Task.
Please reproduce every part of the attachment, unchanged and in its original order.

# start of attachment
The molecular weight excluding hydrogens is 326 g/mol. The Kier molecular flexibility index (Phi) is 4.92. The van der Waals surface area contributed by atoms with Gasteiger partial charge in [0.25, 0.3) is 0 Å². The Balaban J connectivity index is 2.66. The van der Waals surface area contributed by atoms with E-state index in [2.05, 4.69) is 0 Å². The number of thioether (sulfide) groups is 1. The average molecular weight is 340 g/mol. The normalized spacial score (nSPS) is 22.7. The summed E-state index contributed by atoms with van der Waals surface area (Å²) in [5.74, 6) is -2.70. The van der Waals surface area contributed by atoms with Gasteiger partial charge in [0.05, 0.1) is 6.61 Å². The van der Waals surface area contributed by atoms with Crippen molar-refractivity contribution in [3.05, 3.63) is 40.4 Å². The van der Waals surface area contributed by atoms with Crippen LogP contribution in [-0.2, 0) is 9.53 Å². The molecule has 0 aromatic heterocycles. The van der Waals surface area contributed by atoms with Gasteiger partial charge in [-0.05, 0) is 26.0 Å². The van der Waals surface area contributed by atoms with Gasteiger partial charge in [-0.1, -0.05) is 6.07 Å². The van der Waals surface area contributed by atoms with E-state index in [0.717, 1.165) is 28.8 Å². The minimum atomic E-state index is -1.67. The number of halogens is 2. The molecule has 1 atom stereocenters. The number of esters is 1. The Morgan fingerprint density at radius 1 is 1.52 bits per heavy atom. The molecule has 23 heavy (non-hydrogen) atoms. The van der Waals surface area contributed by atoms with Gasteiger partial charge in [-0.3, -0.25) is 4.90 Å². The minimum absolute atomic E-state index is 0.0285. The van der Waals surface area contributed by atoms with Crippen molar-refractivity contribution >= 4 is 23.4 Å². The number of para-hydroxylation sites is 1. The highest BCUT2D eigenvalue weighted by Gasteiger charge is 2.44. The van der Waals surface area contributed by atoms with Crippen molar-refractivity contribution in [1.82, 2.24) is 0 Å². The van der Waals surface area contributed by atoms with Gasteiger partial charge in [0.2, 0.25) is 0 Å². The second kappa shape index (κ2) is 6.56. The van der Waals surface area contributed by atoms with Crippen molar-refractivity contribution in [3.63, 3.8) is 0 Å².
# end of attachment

The molecular weight excluding hydrogens is 326 g/mol. The Kier molecular flexibility index (Phi) is 4.92. The van der Waals surface area contributed by atoms with Gasteiger partial charge in [0.25, 0.3) is 0 Å². The Balaban J connectivity index is 2.66. The van der Waals surface area contributed by atoms with E-state index in [2.05, 4.69) is 0 Å². The number of thioether (sulfide) groups is 1. The average molecular weight is 340 g/mol. The normalized spacial score (nSPS) is 22.7. The summed E-state index contributed by atoms with van der Waals surface area (Å²) in [5.74, 6) is -2.70. The van der Waals surface area contributed by atoms with Gasteiger partial charge in [0.05, 0.1) is 6.61 Å². The van der Waals surface area contributed by atoms with Crippen molar-refractivity contribution in [3.05, 3.63) is 40.4 Å². The van der Waals surface area contributed by atoms with Crippen LogP contribution in [-0.2, 0) is 9.53 Å². The molecule has 0 aromatic heterocycles. The van der Waals surface area contributed by atoms with Gasteiger partial charge in [-0.05, 0) is 26.0 Å². The van der Waals surface area contributed by atoms with Gasteiger partial charge in [-0.1, -0.05) is 6.07 Å². The van der Waals surface area contributed by atoms with E-state index in [0.717, 1.165) is 28.8 Å². The minimum atomic E-state index is -1.67. The number of halogens is 2. The molecule has 1 atom stereocenters. The number of esters is 1. The Morgan fingerprint density at radius 1 is 1.52 bits per heavy atom. The molecule has 23 heavy (non-hydrogen) atoms. The van der Waals surface area contributed by atoms with Gasteiger partial charge in [-0.3, -0.25) is 4.90 Å². The minimum absolute atomic E-state index is 0.0285. The van der Waals surface area contributed by atoms with Crippen molar-refractivity contribution >= 4 is 23.4 Å². The number of para-hydroxylation sites is 1. The highest BCUT2D eigenvalue weighted by Gasteiger charge is 2.44. The van der Waals surface area contributed by atoms with Crippen molar-refractivity contribution in [1.82, 2.24) is 0 Å². The van der Waals surface area contributed by atoms with Gasteiger partial charge in [0.2, 0.25) is 0 Å². The second kappa shape index (κ2) is 6.56. The van der Waals surface area contributed by atoms with Crippen molar-refractivity contribution in [3.63, 3.8) is 0 Å².